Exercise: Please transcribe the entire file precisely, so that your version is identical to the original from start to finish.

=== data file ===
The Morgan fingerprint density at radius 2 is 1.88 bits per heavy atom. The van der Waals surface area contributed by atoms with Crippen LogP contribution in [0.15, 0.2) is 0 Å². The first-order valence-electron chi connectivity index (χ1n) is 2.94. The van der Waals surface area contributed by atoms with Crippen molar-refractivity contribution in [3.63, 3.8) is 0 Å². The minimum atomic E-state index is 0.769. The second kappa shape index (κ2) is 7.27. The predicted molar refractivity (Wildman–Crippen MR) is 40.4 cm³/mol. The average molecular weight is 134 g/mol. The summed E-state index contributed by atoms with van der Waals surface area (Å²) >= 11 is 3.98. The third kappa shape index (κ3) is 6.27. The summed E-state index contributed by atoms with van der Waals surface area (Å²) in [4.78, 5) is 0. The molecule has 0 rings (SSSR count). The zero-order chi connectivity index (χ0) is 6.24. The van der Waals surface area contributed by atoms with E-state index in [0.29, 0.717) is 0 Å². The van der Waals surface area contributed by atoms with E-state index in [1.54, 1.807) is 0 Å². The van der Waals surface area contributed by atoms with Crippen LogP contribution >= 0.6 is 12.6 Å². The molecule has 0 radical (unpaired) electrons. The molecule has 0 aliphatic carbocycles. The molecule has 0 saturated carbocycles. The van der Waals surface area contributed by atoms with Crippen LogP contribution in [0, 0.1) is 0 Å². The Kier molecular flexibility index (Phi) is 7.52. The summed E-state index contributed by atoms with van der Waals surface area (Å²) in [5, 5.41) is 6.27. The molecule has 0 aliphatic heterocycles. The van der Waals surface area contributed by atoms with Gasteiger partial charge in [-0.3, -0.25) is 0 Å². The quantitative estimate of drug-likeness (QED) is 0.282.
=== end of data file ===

The Morgan fingerprint density at radius 2 is 1.88 bits per heavy atom. The van der Waals surface area contributed by atoms with Crippen LogP contribution in [0.15, 0.2) is 0 Å². The first-order valence-electron chi connectivity index (χ1n) is 2.94. The van der Waals surface area contributed by atoms with Crippen molar-refractivity contribution in [3.63, 3.8) is 0 Å². The minimum atomic E-state index is 0.769. The second kappa shape index (κ2) is 7.27. The predicted molar refractivity (Wildman–Crippen MR) is 40.4 cm³/mol. The average molecular weight is 134 g/mol. The summed E-state index contributed by atoms with van der Waals surface area (Å²) >= 11 is 3.98. The third kappa shape index (κ3) is 6.27. The summed E-state index contributed by atoms with van der Waals surface area (Å²) in [4.78, 5) is 0. The molecule has 0 rings (SSSR count). The zero-order chi connectivity index (χ0) is 6.24. The van der Waals surface area contributed by atoms with E-state index in [0.29, 0.717) is 0 Å². The van der Waals surface area contributed by atoms with E-state index in [1.54, 1.807) is 0 Å². The van der Waals surface area contributed by atoms with Crippen LogP contribution >= 0.6 is 12.6 Å². The molecule has 0 radical (unpaired) electrons. The molecule has 0 aliphatic carbocycles. The molecule has 0 saturated carbocycles. The van der Waals surface area contributed by atoms with Crippen LogP contribution in [0, 0.1) is 0 Å². The Kier molecular flexibility index (Phi) is 7.52. The summed E-state index contributed by atoms with van der Waals surface area (Å²) in [5, 5.41) is 6.27. The molecule has 0 aliphatic heterocycles. The van der Waals surface area contributed by atoms with Gasteiger partial charge in [-0.3, -0.25) is 0 Å². The quantitative estimate of drug-likeness (QED) is 0.282.